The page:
Nebraska, Mizzou weigh options
Nebraska's decision on whether to commit long term to the Big 12 or leave for a potential Big Ten invitation could come on Friday, a school told ESPN.com's Andy Katz on Tuesday.
The source said the school is leaning toward the Big Ten, but an invitation hadn't yet been extended, and there was no indication when that would occur. The consensus within the athletic department is that Nebraska wouldn't separate itself from the Big 12 without some assurance that a Big Ten invitation would come, the source said. The Big Ten has set no date for any announcement in the coming weeks, leaving open the possibility that Nebraska could be left in limbo.
Sources at two other Big 12 schools told the Omaha World-Herald that their athletic directors have instructed them to be ready by week's end for a briefing on probable Big 12 changes.
Earlier this week, the Big 12 imposed a deadline of Friday for Nebraska and Missouri to state their intentions on whether they intend to bolt the conference, with the possibility of an extension for a decision by next Tuesday, The Austin American-Statesman reported, citing two sources.
The Big 12's university presidents decided on imposing the ultimatum, two highly placed officials within two of the conference schools said, according to the newspaper.
The Nebraska Board of Regents plans to meet on Friday, though it's not immediately clear if that governing board will discuss conference affiliation, in public or private.
But public records provided to the Associated Press show that the topic is far from off limits. In a brief e-mail to Chancellor Harvey Perlman sent on April 20, athletic director Tom Osborne urges his boss to set up a meeting to discuss conference expansion.
Osborne said he requested the meeting after speaking with his friend and colleague, Ohio State football coach Jim Tressel. The Buckeyes coach was in Lincoln one day earlier to speak at a Fellowship of Christian Athletes banquet.
On his monthly appearance on the Husker Sports Network Tuesday, Osborne offered confirmation that the timetable on national conference realignment has been accelerated.
"I think before too long -- I don't know exactly what that timeframe is -- we'll be able to put this to bed." Then he jokingly added, "because I'm getting tired of it."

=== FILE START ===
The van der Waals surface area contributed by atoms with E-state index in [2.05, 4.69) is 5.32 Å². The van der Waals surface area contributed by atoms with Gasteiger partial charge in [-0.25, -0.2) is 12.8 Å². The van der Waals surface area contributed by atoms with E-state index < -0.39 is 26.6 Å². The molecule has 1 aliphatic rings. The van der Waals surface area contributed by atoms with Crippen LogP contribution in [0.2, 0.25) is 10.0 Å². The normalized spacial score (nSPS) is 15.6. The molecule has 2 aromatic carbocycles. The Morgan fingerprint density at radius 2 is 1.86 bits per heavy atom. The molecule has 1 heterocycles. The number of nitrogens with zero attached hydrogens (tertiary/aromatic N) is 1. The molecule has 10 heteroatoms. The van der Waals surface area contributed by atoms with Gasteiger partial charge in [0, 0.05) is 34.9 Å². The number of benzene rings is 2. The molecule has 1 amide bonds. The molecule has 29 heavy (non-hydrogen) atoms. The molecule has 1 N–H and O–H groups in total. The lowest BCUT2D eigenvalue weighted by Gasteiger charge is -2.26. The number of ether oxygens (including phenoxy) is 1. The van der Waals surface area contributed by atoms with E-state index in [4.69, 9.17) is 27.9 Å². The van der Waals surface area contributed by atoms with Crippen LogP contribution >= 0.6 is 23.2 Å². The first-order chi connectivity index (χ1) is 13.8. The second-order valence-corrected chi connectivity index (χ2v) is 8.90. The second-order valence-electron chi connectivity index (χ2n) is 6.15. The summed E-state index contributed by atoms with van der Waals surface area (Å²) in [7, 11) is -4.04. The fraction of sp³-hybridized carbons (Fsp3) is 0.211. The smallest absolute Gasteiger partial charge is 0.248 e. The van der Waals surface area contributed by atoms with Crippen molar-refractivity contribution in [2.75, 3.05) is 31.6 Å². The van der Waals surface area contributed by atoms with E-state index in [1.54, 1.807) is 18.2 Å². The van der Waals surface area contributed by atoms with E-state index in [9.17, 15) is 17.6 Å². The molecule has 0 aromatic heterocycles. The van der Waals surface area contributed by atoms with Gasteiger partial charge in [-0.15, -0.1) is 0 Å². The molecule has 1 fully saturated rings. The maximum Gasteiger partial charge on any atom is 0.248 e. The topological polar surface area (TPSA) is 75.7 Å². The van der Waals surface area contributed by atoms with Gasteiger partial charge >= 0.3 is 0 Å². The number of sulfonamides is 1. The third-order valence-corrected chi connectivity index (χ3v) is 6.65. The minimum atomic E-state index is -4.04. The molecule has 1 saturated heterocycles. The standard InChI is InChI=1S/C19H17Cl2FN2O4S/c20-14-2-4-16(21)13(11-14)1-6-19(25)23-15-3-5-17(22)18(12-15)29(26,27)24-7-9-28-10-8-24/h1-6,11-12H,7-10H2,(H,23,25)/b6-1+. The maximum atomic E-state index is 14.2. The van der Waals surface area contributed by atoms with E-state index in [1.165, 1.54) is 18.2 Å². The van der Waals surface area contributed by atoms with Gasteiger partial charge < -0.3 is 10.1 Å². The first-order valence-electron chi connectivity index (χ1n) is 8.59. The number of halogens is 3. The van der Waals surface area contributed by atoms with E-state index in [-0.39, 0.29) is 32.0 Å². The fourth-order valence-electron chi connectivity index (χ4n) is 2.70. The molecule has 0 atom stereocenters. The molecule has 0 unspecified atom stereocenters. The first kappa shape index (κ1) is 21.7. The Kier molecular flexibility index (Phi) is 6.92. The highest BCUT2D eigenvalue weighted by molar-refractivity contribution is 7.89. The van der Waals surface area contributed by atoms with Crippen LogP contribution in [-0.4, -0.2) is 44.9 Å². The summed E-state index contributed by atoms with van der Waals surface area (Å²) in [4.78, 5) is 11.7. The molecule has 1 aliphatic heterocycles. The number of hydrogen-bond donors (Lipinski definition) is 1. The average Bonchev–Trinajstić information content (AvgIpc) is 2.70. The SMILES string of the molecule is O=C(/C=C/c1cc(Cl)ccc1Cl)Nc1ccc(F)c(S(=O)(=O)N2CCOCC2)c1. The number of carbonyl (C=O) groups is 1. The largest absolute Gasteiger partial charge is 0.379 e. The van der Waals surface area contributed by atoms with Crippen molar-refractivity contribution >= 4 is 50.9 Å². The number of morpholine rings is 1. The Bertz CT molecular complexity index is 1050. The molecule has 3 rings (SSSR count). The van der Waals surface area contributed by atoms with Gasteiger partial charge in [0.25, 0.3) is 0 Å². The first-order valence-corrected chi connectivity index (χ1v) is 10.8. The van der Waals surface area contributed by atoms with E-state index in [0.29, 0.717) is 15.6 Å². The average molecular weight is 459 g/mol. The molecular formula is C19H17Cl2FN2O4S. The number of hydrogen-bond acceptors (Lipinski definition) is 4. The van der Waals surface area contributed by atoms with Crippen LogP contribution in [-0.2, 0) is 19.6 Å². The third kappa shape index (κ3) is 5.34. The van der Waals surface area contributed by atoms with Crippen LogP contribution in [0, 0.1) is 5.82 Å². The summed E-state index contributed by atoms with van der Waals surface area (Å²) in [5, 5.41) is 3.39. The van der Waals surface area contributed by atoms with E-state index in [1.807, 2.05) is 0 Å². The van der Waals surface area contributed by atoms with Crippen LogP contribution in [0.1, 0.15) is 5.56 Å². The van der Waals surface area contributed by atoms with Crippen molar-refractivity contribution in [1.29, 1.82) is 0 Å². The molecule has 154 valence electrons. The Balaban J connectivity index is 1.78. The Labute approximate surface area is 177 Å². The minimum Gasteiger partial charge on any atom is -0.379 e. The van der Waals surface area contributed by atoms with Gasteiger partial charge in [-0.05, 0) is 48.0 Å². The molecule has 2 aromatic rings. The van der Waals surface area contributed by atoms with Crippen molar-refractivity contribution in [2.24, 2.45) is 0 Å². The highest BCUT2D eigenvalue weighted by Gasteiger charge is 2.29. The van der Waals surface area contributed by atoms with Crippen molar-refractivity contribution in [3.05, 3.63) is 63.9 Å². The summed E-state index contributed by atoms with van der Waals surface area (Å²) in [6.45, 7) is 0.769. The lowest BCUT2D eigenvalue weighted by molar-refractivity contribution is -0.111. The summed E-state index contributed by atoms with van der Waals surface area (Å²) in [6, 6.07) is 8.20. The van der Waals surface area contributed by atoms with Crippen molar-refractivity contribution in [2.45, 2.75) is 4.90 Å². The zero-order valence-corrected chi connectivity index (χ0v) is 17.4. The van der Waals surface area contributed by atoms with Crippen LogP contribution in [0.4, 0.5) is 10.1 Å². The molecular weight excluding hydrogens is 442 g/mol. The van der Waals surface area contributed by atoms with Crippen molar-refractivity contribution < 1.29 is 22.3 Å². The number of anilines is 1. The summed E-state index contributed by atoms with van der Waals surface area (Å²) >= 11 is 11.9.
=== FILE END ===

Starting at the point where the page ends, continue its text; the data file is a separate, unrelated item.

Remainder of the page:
Big 12 school presidents and athletic directors concluded a four-day meeting in Kansas City last week with no clear sense -- at least publicly -- that the 14-year-old league will survive.
Assistant commissioner Bob Burda said Tuesday that the Big 12 is done talking about expansion and conference realignment, for now anyway.
"There will be no further comment from the conference," he told the AP. "We're in a quiet period right now."
The Big Ten announced late last year it is considering adding at least one school, and possibly more, to add a league championship game in football and broaden the reach of its cable television network. Its decision has created a ripple throughout the power conferences, causing the Pac-10 to mull its own expansion and threatening the survival of the Big 12, which in addition to Missouri and Nebraska could also lose as many as six schools to a 16-team Pac-10.
"There's a lot of information we really don't have right now," Osborne said. "Hopefully we'll get these put together in the next few days.
"Anything I would say regarding Nebraska's position or other schools in the Big 12 would be pure speculation. And I don't think that's very helpful."
University of Missouri curators appear poised to discuss the school's possible interest in joining an expanded Big Ten. But any inquiring reporters need not bother asking about a move that could trigger a seismic shift in college sports.
The 10-member Board of Curators meets Thursday and Friday in Columbia amid reports of the Friday deadline.
An agenda released Tuesday afternoon says the curators and system president Gary Forsee won't comment on "Big Ten or Big 12 athletics matters" at the sessions.
But the agenda also shows curators will take the unusual step of meeting in a closed session as soon as they arrive on Thursday morning. And they will meet again behind closed doors after Friday's public session, as is customary.
None of the nine curators contacted Tuesday by the AP responded to a request for comment. And a university spokeswoman responded to questions about the meeting as well as whether the school has hired its own consultant to study conference realignment with a three-sentence statement that was previously issued and emphasizes its current conference affiliation.
Information from ESPN.com's Andy Katz and The Associated Press was used in this report.
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